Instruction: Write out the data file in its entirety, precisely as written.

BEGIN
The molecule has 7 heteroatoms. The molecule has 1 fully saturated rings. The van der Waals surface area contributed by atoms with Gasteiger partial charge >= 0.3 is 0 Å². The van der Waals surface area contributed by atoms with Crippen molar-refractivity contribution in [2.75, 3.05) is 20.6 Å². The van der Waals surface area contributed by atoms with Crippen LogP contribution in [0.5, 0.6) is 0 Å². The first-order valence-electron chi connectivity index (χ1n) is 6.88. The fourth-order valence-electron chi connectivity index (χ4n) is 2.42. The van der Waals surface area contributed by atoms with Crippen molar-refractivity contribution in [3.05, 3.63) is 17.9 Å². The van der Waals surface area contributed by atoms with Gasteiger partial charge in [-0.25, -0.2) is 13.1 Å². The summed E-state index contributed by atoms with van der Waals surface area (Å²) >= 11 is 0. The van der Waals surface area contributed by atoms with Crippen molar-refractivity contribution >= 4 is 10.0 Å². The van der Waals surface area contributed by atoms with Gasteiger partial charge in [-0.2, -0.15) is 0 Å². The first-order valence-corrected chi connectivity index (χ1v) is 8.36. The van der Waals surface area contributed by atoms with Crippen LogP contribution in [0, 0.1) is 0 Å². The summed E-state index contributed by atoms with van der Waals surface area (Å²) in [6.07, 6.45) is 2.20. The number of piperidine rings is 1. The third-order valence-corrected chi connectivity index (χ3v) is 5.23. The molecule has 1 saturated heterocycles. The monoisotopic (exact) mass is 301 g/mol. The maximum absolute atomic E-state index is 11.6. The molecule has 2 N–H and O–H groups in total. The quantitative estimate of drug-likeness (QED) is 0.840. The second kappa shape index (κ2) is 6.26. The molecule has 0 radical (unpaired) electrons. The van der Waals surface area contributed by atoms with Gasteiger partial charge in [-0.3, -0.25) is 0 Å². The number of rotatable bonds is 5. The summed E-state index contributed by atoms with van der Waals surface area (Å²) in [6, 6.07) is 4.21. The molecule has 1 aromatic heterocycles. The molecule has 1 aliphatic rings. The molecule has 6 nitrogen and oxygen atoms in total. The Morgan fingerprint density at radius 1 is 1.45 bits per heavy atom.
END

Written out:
The molecule has 7 heteroatoms. The molecule has 1 fully saturated rings. The van der Waals surface area contributed by atoms with Gasteiger partial charge >= 0.3 is 0 Å². The van der Waals surface area contributed by atoms with Crippen molar-refractivity contribution in [2.75, 3.05) is 20.6 Å². The van der Waals surface area contributed by atoms with Crippen LogP contribution in [0.5, 0.6) is 0 Å². The first-order valence-electron chi connectivity index (χ1n) is 6.88. The fourth-order valence-electron chi connectivity index (χ4n) is 2.42. The van der Waals surface area contributed by atoms with Crippen molar-refractivity contribution in [3.05, 3.63) is 17.9 Å². The van der Waals surface area contributed by atoms with Gasteiger partial charge in [-0.25, -0.2) is 13.1 Å². The summed E-state index contributed by atoms with van der Waals surface area (Å²) >= 11 is 0. The van der Waals surface area contributed by atoms with Crippen molar-refractivity contribution >= 4 is 10.0 Å². The van der Waals surface area contributed by atoms with Gasteiger partial charge in [-0.2, -0.15) is 0 Å². The first-order valence-corrected chi connectivity index (χ1v) is 8.36. The van der Waals surface area contributed by atoms with Crippen LogP contribution in [0, 0.1) is 0 Å². The summed E-state index contributed by atoms with van der Waals surface area (Å²) in [6.07, 6.45) is 2.20. The number of piperidine rings is 1. The third-order valence-corrected chi connectivity index (χ3v) is 5.23. The molecule has 1 saturated heterocycles. The monoisotopic (exact) mass is 301 g/mol. The maximum absolute atomic E-state index is 11.6. The molecule has 2 N–H and O–H groups in total. The quantitative estimate of drug-likeness (QED) is 0.840. The second kappa shape index (κ2) is 6.26. The molecule has 0 radical (unpaired) electrons. The van der Waals surface area contributed by atoms with Gasteiger partial charge in [-0.3, -0.25) is 0 Å². The number of rotatable bonds is 5. The summed E-state index contributed by atoms with van der Waals surface area (Å²) in [6, 6.07) is 4.21. The molecule has 1 aromatic heterocycles. The molecule has 1 aliphatic rings. The molecule has 6 nitrogen and oxygen atoms in total. The Morgan fingerprint density at radius 1 is 1.45 bits per heavy atom.